With advances in technology, the primary methods for getting electronic survey responses are email, websites, Intranets and scocial media. Paper surveys are becoming increasingly rare. They do have a place in some circumstances, however paper surveys are costly to distribute, difficult to follow up and even more costly to process.
Email invitations and follow up reminders
Email is a primary way to send survey invitations and to follow up outstanding responses. Engaging survey invitations are essential in order to make people want to help you. And targeted, friendly follow up reminder emails are essential to maximise the survey response rate.
Inbox management, and keeping your survey invitation at the top of inboxes (within reason), is a key objective.
A proportion of people will respond quickly and complete the survey shortly after receiving the initial invitation. However, there is always a group of people who will require follow up for various reasons. E.g. The timing might not be suitable when the first invitation is received, they may have other priotities, they may put off the survey until later, they may miss the invitation, or they may not want to complete it at all.
Who is your email going to come from?
Ever received email from someone whose name is “Do not reply”? Does it make you want to pay attention to the email? No, exactly.
Make the ‘From’ name easily recognisable. People like communications, not ‘blasts’.
Subject lines are important
Like the ‘From’ field, the subject line is your first chance to entice someone. Keep subject lines short, and test it on a mobile device.
Spam filters will catch words like important message, offer, and free. They are also more likely to catch subject lines with the recipient’s name in it.
Also avoid dollar signs, exclamation points, and all-capitals.
There are a number of free tools online like SubjectLine that will help you to test your subject for best results.
Personalise the email
When you have the opportunity to personalise an email, do it! Personalise information (like names) in the body of your email. This kind of personalisation can have a big impact on your response rates.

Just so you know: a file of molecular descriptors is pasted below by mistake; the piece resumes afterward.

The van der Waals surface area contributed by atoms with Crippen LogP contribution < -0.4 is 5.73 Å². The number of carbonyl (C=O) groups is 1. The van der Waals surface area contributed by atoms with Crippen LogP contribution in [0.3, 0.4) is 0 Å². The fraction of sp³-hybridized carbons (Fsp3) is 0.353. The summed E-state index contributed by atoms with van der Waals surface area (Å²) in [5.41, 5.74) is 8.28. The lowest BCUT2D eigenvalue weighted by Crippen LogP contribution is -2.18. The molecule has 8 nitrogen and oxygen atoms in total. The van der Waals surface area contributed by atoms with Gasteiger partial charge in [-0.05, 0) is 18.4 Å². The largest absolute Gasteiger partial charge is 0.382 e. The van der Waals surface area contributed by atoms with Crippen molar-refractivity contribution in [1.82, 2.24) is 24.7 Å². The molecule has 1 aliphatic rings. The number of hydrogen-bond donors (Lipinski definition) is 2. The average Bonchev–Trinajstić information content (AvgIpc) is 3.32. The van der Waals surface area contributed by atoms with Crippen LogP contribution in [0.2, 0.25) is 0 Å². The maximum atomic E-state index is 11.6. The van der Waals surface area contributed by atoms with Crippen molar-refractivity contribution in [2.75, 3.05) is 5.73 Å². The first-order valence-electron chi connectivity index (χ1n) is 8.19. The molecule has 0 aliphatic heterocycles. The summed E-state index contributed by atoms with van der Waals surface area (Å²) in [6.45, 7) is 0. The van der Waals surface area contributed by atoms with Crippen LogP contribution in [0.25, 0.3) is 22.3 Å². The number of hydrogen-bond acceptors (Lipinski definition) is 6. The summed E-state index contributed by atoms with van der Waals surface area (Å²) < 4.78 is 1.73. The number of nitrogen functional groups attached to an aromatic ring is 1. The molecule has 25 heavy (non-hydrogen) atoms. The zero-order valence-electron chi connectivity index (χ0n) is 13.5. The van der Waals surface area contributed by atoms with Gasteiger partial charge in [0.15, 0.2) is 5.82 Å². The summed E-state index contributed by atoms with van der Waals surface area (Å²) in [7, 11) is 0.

This is not such an unusual thing. People don’t like being sent generic things; they like to feel like they are contributing, and that the communication is in some way meaningful.
Here are some tips for creating great email copy
- Thank people in advance, and assure the confidentiality or anonymity of their responses
- Tell them why you’re doing the survey
- Tell them why participating is beneficial for them
- Tell them how long the survey will take (and be accurate – run it yourself in some tests to find out)
- Include a deadline, so there is a sense of urgency
- Let recipients know that they’re part of a select group who have been invited to participate
The idea is to make the entire exercise as unsurprising as possible. When people know what’s going to happen, they feel safe and comfortable, and that makes your survey feel easy to complete.
Know that the invitation isn’t the only email you will need to send
Your email invitation is just one in a series of communications that you will need to design. You will need to send several reminders to people who haven’t completed it. You should be conscious of email management – your survey participant’s email!
This will maximise the number of responses you receive. Like your emails, personalise the responses. Be friendly. Recognise that people have busy lives and demonstrate empathy. Be really clear, and immediately action any opt-out requests that you receive.
Where practical or relevant it’s good practice to offer the survey results to those who took it (remember to include an email address inside the survey!). To do this well, make sure you reference the survey or subject, and remind the recipient that they are getting the offer because they took part.
Right now, this might seem silly. But you know yourself that we all get a lot of emails. With everything else going on in life, they might not remember filling out your survey by the time you have the results.
Don’t be a spammer
Make sure that the people who get your emails are aware of your survey or have agreed to receive emails or offers from you. Unexpected email communications are far more likely to result in spam reports, or deletion.
Post on websites, Intranets and social media
Websites and Social Media programs enable communities to engage online. For some surveys, depending upon the goals and objectives, websites and social media can provide important forums to conduct surveys and get feedback.
When it comes to posting on websites, Intranets and social media we need to differentiate between private (or predominantly private) and public networks.
Intranets are private in that they are confined to an organization's employees. Some websites are very likely to only be visited by people with a close interest in that organization, a school for example. A private social media network is different open to the public networks like LinkedIn, Facebook, Twitter and Google +. In a private network individuals must be invited to participate. This also typically means that all conversations that take place on the network are private to network members.
Public networks are open and it is difficult to control who sees the survey and responds to it. However, it is increasingly possible (with demographic information available on social media) to manage where and to whom the survey displays.
Contact Spark Chart if you need help to make sure your survey project is a success. Or sign up for the Spark Chart survey software to make the process easy. Here is a summary of Spark Chart survey software features.